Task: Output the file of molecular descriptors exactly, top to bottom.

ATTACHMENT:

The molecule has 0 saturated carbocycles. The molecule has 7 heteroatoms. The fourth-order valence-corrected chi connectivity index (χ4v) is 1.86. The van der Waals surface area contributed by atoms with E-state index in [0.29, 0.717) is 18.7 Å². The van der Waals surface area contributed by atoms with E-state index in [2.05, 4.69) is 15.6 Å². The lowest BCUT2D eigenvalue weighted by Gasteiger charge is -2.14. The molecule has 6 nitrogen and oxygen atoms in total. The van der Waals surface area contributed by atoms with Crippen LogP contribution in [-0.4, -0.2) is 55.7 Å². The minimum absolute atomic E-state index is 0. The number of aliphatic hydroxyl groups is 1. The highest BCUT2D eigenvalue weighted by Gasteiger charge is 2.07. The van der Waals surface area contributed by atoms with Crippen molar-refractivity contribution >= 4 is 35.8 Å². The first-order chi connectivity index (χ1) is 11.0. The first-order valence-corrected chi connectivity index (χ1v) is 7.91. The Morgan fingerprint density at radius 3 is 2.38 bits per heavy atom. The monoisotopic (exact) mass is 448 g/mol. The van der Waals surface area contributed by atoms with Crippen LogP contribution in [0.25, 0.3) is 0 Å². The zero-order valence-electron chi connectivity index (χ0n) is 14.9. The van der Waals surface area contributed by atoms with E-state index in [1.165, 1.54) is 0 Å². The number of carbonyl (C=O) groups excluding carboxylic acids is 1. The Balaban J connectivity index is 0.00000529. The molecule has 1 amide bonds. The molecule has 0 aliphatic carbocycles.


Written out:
The molecule has 0 saturated carbocycles. The molecule has 7 heteroatoms. The fourth-order valence-corrected chi connectivity index (χ4v) is 1.86. The van der Waals surface area contributed by atoms with E-state index in [0.29, 0.717) is 18.7 Å². The van der Waals surface area contributed by atoms with E-state index in [2.05, 4.69) is 15.6 Å². The lowest BCUT2D eigenvalue weighted by Gasteiger charge is -2.14. The molecule has 6 nitrogen and oxygen atoms in total. The van der Waals surface area contributed by atoms with Crippen LogP contribution in [-0.4, -0.2) is 55.7 Å². The minimum absolute atomic E-state index is 0. The number of aliphatic hydroxyl groups is 1. The highest BCUT2D eigenvalue weighted by Gasteiger charge is 2.07. The van der Waals surface area contributed by atoms with Crippen molar-refractivity contribution >= 4 is 35.8 Å². The first-order chi connectivity index (χ1) is 11.0. The first-order valence-corrected chi connectivity index (χ1v) is 7.91. The Morgan fingerprint density at radius 3 is 2.38 bits per heavy atom. The monoisotopic (exact) mass is 448 g/mol. The van der Waals surface area contributed by atoms with Crippen LogP contribution in [0.25, 0.3) is 0 Å². The zero-order valence-electron chi connectivity index (χ0n) is 14.9. The van der Waals surface area contributed by atoms with E-state index in [1.165, 1.54) is 0 Å². The number of carbonyl (C=O) groups excluding carboxylic acids is 1. The Balaban J connectivity index is 0.00000529. The molecule has 1 amide bonds. The molecule has 0 aliphatic carbocycles.